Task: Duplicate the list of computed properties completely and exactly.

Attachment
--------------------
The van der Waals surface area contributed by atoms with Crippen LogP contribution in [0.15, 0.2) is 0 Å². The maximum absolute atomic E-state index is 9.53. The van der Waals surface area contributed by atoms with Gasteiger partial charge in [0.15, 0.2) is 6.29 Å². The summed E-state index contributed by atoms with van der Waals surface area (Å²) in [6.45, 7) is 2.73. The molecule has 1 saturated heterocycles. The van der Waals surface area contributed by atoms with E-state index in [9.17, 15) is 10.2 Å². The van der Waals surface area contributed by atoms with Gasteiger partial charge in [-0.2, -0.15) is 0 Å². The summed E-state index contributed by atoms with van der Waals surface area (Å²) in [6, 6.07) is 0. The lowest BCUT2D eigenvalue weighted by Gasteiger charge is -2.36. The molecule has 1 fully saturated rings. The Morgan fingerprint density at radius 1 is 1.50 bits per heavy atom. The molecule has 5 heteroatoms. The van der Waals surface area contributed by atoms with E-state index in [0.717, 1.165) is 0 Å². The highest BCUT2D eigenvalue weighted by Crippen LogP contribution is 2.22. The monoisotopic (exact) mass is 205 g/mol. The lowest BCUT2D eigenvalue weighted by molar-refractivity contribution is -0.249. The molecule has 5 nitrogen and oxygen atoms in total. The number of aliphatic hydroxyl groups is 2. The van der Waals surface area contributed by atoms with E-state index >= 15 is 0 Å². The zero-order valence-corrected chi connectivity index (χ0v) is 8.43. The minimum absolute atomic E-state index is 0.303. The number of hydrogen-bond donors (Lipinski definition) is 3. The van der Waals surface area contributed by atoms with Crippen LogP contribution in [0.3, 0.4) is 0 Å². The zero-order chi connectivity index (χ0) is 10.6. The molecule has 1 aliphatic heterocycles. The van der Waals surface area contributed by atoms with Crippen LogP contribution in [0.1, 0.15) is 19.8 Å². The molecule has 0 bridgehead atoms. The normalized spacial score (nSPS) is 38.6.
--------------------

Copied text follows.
The van der Waals surface area contributed by atoms with Crippen LogP contribution in [0.15, 0.2) is 0 Å². The maximum absolute atomic E-state index is 9.53. The van der Waals surface area contributed by atoms with Gasteiger partial charge in [0.15, 0.2) is 6.29 Å². The summed E-state index contributed by atoms with van der Waals surface area (Å²) in [6.45, 7) is 2.73. The molecule has 1 saturated heterocycles. The van der Waals surface area contributed by atoms with E-state index in [9.17, 15) is 10.2 Å². The van der Waals surface area contributed by atoms with Gasteiger partial charge in [-0.2, -0.15) is 0 Å². The summed E-state index contributed by atoms with van der Waals surface area (Å²) in [6, 6.07) is 0. The lowest BCUT2D eigenvalue weighted by Gasteiger charge is -2.36. The molecule has 1 fully saturated rings. The Morgan fingerprint density at radius 1 is 1.50 bits per heavy atom. The molecule has 5 heteroatoms. The van der Waals surface area contributed by atoms with E-state index in [0.717, 1.165) is 0 Å². The highest BCUT2D eigenvalue weighted by Crippen LogP contribution is 2.22. The monoisotopic (exact) mass is 205 g/mol. The lowest BCUT2D eigenvalue weighted by molar-refractivity contribution is -0.249. The molecule has 5 nitrogen and oxygen atoms in total. The number of aliphatic hydroxyl groups is 2. The van der Waals surface area contributed by atoms with E-state index >= 15 is 0 Å². The zero-order valence-corrected chi connectivity index (χ0v) is 8.43. The minimum absolute atomic E-state index is 0.303. The number of hydrogen-bond donors (Lipinski definition) is 3. The van der Waals surface area contributed by atoms with Crippen LogP contribution in [0.3, 0.4) is 0 Å². The zero-order chi connectivity index (χ0) is 10.6. The molecule has 1 aliphatic heterocycles. The van der Waals surface area contributed by atoms with Crippen LogP contribution in [0.1, 0.15) is 19.8 Å². The molecule has 0 bridgehead atoms. The normalized spacial score (nSPS) is 38.6.